In United Nations climate talks, 134 developing countries are represented by the G77+China bloc. After Cop27 ended, their chief negotiator on loss and damage Vicente Yu tweeted that “all developing countries are particularly vulnerable”.
He told Climate Home that the characteristics of being particularly vulnerable, as defined in the 1992 UN Framework Convention on Climate Change (UNFCCC) and the 2015 Paris Agreement, are applicable in one way or another to all developing countries.
The UNFCCC says that “low-lying and other small island countries, countries with low-lying coastal, arid and semi-arid areas or areas liable to floods, drought and desertification, and developing countries with fragile mountainous ecosystems are particularly vulnerable to the adverse effects of climate change”.
It adds to the list “countries whose economies are highly dependent on income generated from the production, processing and export, and/or on consumption of fossil fuels and associated energy-intensive products” and “landlocked and transit countries”.
Indeed, this definition is broad enough to include every nation in the world.
What do the poorest countries want?
Senegal’s Madeleine Diouf represents the smaller, poorer group of countries known as the LDCs. Diouf pointed to the narrower interpretation offered by the Intergovernmental Panel on Climate Change (IPCC). She said: “There is a definition for loss and damage, where the existing capacity of the country is key.”
In a 2022 report, the IPCC defined vulnerability as “the propensity or predisposition to be adversely affected” and said it “encompasses a variety of concepts and elements, including sensitivity or susceptibility to harm and lack of capacity to cope and adapt”.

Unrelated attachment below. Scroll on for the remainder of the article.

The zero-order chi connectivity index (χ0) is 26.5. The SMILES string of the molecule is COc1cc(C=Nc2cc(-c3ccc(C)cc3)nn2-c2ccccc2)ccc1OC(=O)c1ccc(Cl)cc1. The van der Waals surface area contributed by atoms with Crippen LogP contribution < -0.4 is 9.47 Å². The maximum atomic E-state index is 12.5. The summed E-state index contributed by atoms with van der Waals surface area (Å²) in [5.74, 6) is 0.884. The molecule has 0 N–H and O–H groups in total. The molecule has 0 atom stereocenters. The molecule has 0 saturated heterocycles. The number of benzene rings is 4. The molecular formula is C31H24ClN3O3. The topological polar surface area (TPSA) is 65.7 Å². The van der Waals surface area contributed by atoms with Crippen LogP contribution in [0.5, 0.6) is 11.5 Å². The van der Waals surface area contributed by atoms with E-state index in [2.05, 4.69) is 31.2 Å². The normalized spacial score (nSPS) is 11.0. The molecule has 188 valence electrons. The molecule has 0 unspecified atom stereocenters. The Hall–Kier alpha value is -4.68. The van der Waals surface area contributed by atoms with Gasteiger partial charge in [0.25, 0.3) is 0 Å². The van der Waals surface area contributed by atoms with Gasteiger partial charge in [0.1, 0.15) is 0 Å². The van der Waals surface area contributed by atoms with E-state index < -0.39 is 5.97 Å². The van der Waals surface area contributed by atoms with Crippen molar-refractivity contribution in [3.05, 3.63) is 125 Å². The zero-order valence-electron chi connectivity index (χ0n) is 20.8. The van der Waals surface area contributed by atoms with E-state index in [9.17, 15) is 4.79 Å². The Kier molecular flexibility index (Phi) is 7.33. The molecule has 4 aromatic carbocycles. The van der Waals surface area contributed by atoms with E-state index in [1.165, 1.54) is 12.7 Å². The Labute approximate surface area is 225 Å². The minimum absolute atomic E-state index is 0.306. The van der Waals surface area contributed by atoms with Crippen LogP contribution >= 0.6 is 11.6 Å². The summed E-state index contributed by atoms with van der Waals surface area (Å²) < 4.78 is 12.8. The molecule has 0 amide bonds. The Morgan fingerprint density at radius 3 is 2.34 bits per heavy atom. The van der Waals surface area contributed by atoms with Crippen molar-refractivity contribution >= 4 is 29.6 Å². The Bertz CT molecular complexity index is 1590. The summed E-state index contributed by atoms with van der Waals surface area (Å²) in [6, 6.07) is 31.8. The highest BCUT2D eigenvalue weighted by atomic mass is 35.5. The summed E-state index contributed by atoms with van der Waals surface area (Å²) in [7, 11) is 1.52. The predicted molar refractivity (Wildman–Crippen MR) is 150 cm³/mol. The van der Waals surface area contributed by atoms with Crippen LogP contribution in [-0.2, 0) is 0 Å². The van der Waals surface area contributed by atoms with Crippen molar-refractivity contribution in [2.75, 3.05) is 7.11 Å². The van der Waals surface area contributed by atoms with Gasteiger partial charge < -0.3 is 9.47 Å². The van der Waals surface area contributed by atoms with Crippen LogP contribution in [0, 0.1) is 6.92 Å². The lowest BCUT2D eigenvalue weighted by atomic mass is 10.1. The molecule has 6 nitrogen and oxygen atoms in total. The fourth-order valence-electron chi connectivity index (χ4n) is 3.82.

They added: “Global hotspots of high human vulnerability are found particularly in west, central and east Africa, south Asia, central and south America, small island developing states and the Arctic.”
Those hotspots cover all of the developing world except southern Africa, north Africa, the Middle East, southeast and east Asia. These regions are generally wealthier.
In its loss and damage fund proposal, published before Cop27, the small island negotiating group (Aosis) uses similar language to that pushed by the EU. It stresess the need to protect “the vulnerable especially the particularly vulnerable such as Sids and LDCs”.
How do you measure vulnerability?
In March 2022, the IPCC tried to map vulnerability. It was contentious, giving a flavour of the battle to come.
Its classification was based on the INFORM Risk Index and the World Risk Index, which use indicators such as access to basic infrastructure and health care, nutrition, extreme poverty levels, literacy rates, inequality, governance and perception of corruption.
It did not take into account exposure to sea level rise, storms, heat stress or floods – now or in future projections. That reflected a lack of consensus on how to compare the severity of various climate hazards.
On this basis, much of sub-Saharan Africa was judged to have “very high” vulnerability. China was “medium” while much of the Arabian Gulf, much of South America and parts of southern Africa were “low”.
Some government representatives expressed concerns the national averaging couldn’t account for differences within countries. Others considered criteria on governance and corruption as policy-prescriptive and biased towards wealthy nations. They did not approve it for inclusion in the report’s “summary for policymakers”.
The US-based Notre Dame Institute combines geographic factors with countries’ ability to adapt for a more precise ranking. To measure a country’s food system vulnerability, it forecasts how much cereal yields will change, how dependent a country is on food imports and its agricultural capacity.
It placed China at 68 out of 182 countries with adequate data, where a low number means less vulnerable.
Ultimately, vulnerability is not static. Who gets money will be determined as much by political relations and resources available as objective indicators of need. For rich countries, that may come down to: not China.